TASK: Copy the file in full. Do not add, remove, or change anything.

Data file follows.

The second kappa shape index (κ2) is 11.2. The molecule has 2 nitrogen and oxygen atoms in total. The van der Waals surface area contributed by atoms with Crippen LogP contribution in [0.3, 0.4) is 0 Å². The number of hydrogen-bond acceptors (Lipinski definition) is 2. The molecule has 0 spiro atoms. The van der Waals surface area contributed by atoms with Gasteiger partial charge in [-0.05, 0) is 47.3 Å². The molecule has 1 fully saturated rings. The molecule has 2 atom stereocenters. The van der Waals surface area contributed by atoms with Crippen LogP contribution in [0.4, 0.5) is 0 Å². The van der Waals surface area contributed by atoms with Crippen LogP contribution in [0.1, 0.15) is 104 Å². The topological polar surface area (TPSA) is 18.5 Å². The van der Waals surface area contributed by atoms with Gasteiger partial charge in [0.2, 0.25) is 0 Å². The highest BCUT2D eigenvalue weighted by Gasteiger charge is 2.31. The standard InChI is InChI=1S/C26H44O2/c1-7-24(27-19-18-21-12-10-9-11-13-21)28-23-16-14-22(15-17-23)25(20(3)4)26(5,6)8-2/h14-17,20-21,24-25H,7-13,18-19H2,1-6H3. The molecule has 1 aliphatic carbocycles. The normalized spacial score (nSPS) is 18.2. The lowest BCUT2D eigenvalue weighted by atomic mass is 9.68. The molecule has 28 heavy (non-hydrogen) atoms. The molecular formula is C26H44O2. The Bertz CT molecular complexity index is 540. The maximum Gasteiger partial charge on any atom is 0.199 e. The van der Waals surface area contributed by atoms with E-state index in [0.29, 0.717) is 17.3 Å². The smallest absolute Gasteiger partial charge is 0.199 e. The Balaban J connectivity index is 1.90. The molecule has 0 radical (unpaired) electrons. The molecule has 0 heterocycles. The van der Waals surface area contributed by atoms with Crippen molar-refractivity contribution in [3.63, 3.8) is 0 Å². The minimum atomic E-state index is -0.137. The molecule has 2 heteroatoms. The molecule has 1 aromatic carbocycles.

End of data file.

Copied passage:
The second kappa shape index (κ2) is 11.2. The molecule has 2 nitrogen and oxygen atoms in total. The van der Waals surface area contributed by atoms with Crippen LogP contribution in [0.3, 0.4) is 0 Å². The number of hydrogen-bond acceptors (Lipinski definition) is 2. The molecule has 0 spiro atoms. The van der Waals surface area contributed by atoms with Gasteiger partial charge in [-0.05, 0) is 47.3 Å². The molecule has 1 fully saturated rings. The molecule has 2 atom stereocenters. The van der Waals surface area contributed by atoms with Crippen LogP contribution in [0.4, 0.5) is 0 Å². The van der Waals surface area contributed by atoms with Crippen LogP contribution in [0.1, 0.15) is 104 Å². The topological polar surface area (TPSA) is 18.5 Å². The van der Waals surface area contributed by atoms with Gasteiger partial charge in [0.2, 0.25) is 0 Å². The highest BCUT2D eigenvalue weighted by Gasteiger charge is 2.31. The standard InChI is InChI=1S/C26H44O2/c1-7-24(27-19-18-21-12-10-9-11-13-21)28-23-16-14-22(15-17-23)25(20(3)4)26(5,6)8-2/h14-17,20-21,24-25H,7-13,18-19H2,1-6H3. The molecule has 1 aliphatic carbocycles. The normalized spacial score (nSPS) is 18.2. The lowest BCUT2D eigenvalue weighted by atomic mass is 9.68. The molecule has 28 heavy (non-hydrogen) atoms. The molecular formula is C26H44O2. The Bertz CT molecular complexity index is 540. The maximum Gasteiger partial charge on any atom is 0.199 e. The van der Waals surface area contributed by atoms with E-state index in [0.29, 0.717) is 17.3 Å². The smallest absolute Gasteiger partial charge is 0.199 e. The Balaban J connectivity index is 1.90. The molecule has 0 radical (unpaired) electrons. The molecule has 0 heterocycles. The van der Waals surface area contributed by atoms with Crippen molar-refractivity contribution in [3.63, 3.8) is 0 Å². The minimum atomic E-state index is -0.137. The molecule has 2 heteroatoms. The molecule has 1 aromatic carbocycles.